NFC is based on the ISO/IEC 18092 standard, published at the end of 2003, and it's compatible with other standards like ISO/IEC 14443 A/B (RFID) and ISO/IEC 15693 (FeliCa - Sony). As probably you know, it's a short distance wireless technology (normally < 10cm), high frequency (13'56 MHz) and low speed (normally until 424 Kbps). Unlike RFID, NFC is capable to perform bidirectional communications, and the time to establish the communication is much lower than using Bluetooth.

The aim of this blog post is not explaining how NFC works but giving some advice to setup a lab and start playing with this technology. The first thing we need is a NFC reader/writer. After looking around the most used are the following:


WzdFTPD < 8.1 Denial of Service

ID: CVE-2007-0428  BID-22131  BID-22152

Product: WzdFTPD is a ftp server designed to be modular and portable, work under linux/win32/freebsd/openbsd, and to be entirely configurable online using SITE commands. It supports SSL, IPv6, multithreading, external scripts, and it uses Unix-like permissions and ACLs, with virtual users and groups.

WzdFTPD project also supports bandwidth limitation (per user, per group, or globally), group administrators, and per command authorization.

Scope: Remote Denial of Service

Severity: Medium


  • [2006-12-26] Vulnerability discovered
  • [2007-01-08] Vendor contacted (without answer)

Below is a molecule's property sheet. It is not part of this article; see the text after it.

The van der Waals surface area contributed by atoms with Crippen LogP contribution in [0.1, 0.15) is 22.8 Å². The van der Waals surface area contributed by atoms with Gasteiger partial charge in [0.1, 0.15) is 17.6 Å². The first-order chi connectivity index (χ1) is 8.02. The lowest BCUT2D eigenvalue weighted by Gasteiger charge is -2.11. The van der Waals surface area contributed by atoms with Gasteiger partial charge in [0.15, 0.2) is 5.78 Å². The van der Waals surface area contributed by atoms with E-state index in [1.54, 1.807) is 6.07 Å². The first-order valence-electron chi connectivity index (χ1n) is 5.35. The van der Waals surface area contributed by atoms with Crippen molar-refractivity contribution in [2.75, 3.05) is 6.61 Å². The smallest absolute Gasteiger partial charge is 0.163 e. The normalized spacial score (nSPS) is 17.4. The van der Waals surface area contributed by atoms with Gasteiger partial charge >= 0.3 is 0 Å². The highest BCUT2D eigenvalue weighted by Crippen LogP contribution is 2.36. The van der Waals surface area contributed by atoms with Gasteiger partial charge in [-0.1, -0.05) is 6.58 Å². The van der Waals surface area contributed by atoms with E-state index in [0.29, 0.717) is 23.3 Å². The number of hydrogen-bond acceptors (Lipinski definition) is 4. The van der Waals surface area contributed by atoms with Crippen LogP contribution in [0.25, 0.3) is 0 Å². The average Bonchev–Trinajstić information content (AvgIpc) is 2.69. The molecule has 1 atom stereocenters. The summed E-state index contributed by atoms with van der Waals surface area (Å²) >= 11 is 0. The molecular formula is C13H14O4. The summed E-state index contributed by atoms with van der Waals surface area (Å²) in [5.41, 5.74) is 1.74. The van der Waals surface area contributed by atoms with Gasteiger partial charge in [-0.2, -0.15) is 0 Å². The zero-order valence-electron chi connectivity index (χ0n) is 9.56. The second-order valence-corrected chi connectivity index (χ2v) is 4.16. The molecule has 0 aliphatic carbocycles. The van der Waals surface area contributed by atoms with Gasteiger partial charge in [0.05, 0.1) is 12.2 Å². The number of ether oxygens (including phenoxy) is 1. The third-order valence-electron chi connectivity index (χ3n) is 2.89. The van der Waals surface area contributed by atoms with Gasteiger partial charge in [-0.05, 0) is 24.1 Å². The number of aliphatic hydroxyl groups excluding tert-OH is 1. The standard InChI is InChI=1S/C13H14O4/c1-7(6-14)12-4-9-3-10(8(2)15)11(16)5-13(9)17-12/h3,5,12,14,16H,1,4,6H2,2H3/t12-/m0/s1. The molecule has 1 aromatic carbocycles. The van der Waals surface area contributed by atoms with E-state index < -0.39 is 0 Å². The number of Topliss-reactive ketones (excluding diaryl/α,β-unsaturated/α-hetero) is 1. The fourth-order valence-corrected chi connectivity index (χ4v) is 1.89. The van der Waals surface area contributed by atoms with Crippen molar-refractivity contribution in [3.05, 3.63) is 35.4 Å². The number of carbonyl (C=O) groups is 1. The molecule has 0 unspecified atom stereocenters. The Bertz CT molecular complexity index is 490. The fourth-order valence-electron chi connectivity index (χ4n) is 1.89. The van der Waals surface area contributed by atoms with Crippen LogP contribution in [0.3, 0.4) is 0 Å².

• [2007-01-19] Vulnerability published
  • [2007-01-31] Patched

Platforms: Any

Author: Jose Miguel Esparza

Affected versions: WzdFTPD < 8.1

Description: This vulnerability it's due to a bad truncation of blocks and later ruling out of the characters carriage return (\r), line feed (\n) and horizontal tab (\t) after authentication, resulting in a null character that the function chtlb_lookup is not able to handle.

Pwlib/Ekiga Denial of Service

ID: CVE-2007-04897  BID-25642

Product: PWLib is a moderately large C++ class library that originated many years ago as a method to produce applications that run on both Microsoft Windows and Unix X-Windows systems. It also was to have a Macintosh port as well, but this never eventuated. The library is used extensively by many companies for both commercial and Open Source products. The motivation in making PWLib available as Open Source was primarily to support the OpenH323 project, but it is definitely useful as a stand-alone library.

Scope: Remote Denial of Service

Severity: Low-Medium


  • [2007-05-14] Vulnerability discovered
  • [2007-07-09] Vendor contacted
  • [2007-08-15] Ekiga patched
  • [2007-09-11] Vulnerability published
  • [2007-09-27] Pwlib patched

Platforms: Any

Author: Jose Miguel Esparza

Affected versions: Pwlib <= 1.10.0 (also the applications which use this library, for example Ekiga <= 2.0.7)

OPAL SIP Protocol Remote Denial of Service

ID: CVE-2007-04924  BID-25955

Product: OPAL (Open Phone Abstraction Layer) is an implementation of various telephony and video communication protocols for use over packet based networks. It's based on code from the OpenH323 project and adds new features such as a stream based architecture, better support for re-use or removal of sub-components, and explicit support for additional protocols.

Scope: Remote Denial of Service

Severity: Low-Medium


  • [2007-06-11] Vulnerability discovered
  • [2007-07-09] Vendor contacted
  • [2007-08-15] Patched
  • [2007-09-17] New version released
  • [2007-10-08] Vulnerability published

Platforms: Any

Author: Jose Miguel Esparza

Affected versions: OPAL <= 2.2.8 (also the applications which use this library, for example Ekiga <= 2.0.9)

Description: Thanks to an insufficient input validation of the Content-Length field of a SIP request it is possible to write a null byte causing a denial of service (crash) of the application using this library.